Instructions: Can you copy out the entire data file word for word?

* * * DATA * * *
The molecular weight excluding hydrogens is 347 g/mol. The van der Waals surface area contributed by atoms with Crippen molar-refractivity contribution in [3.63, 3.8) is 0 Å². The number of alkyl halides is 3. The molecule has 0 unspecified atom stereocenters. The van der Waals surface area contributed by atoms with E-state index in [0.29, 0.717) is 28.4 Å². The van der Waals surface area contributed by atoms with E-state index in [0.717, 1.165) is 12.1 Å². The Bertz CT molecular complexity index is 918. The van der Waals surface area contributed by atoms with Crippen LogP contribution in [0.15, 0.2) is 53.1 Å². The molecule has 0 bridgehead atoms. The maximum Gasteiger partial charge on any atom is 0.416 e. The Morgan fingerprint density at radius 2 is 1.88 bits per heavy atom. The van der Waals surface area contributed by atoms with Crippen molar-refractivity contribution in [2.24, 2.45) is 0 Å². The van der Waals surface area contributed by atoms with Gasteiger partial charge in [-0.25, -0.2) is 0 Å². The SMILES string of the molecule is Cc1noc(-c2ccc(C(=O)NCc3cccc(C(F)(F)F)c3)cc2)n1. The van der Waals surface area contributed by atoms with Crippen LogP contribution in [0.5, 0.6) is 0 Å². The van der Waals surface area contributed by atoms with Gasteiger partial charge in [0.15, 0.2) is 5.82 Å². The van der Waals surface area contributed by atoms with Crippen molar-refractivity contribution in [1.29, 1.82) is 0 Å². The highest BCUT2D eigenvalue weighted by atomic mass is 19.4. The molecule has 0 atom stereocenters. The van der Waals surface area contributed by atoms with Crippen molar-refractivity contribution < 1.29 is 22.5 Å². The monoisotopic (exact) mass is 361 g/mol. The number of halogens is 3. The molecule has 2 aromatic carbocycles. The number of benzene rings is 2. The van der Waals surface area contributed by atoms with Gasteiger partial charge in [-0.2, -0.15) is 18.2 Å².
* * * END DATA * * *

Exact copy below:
The molecular weight excluding hydrogens is 347 g/mol. The van der Waals surface area contributed by atoms with Crippen molar-refractivity contribution in [3.63, 3.8) is 0 Å². The number of alkyl halides is 3. The molecule has 0 unspecified atom stereocenters. The van der Waals surface area contributed by atoms with E-state index in [0.29, 0.717) is 28.4 Å². The van der Waals surface area contributed by atoms with E-state index in [0.717, 1.165) is 12.1 Å². The Bertz CT molecular complexity index is 918. The van der Waals surface area contributed by atoms with Crippen LogP contribution in [0.15, 0.2) is 53.1 Å². The molecule has 0 bridgehead atoms. The maximum Gasteiger partial charge on any atom is 0.416 e. The Morgan fingerprint density at radius 2 is 1.88 bits per heavy atom. The van der Waals surface area contributed by atoms with Crippen molar-refractivity contribution in [2.24, 2.45) is 0 Å². The van der Waals surface area contributed by atoms with Gasteiger partial charge in [-0.25, -0.2) is 0 Å². The SMILES string of the molecule is Cc1noc(-c2ccc(C(=O)NCc3cccc(C(F)(F)F)c3)cc2)n1. The van der Waals surface area contributed by atoms with Crippen LogP contribution in [0.5, 0.6) is 0 Å². The van der Waals surface area contributed by atoms with Gasteiger partial charge in [0.15, 0.2) is 5.82 Å². The van der Waals surface area contributed by atoms with Crippen molar-refractivity contribution in [1.29, 1.82) is 0 Å². The highest BCUT2D eigenvalue weighted by atomic mass is 19.4. The molecule has 0 atom stereocenters. The van der Waals surface area contributed by atoms with Crippen molar-refractivity contribution < 1.29 is 22.5 Å². The monoisotopic (exact) mass is 361 g/mol. The number of halogens is 3. The molecule has 2 aromatic carbocycles. The number of benzene rings is 2. The van der Waals surface area contributed by atoms with Gasteiger partial charge in [-0.2, -0.15) is 18.2 Å².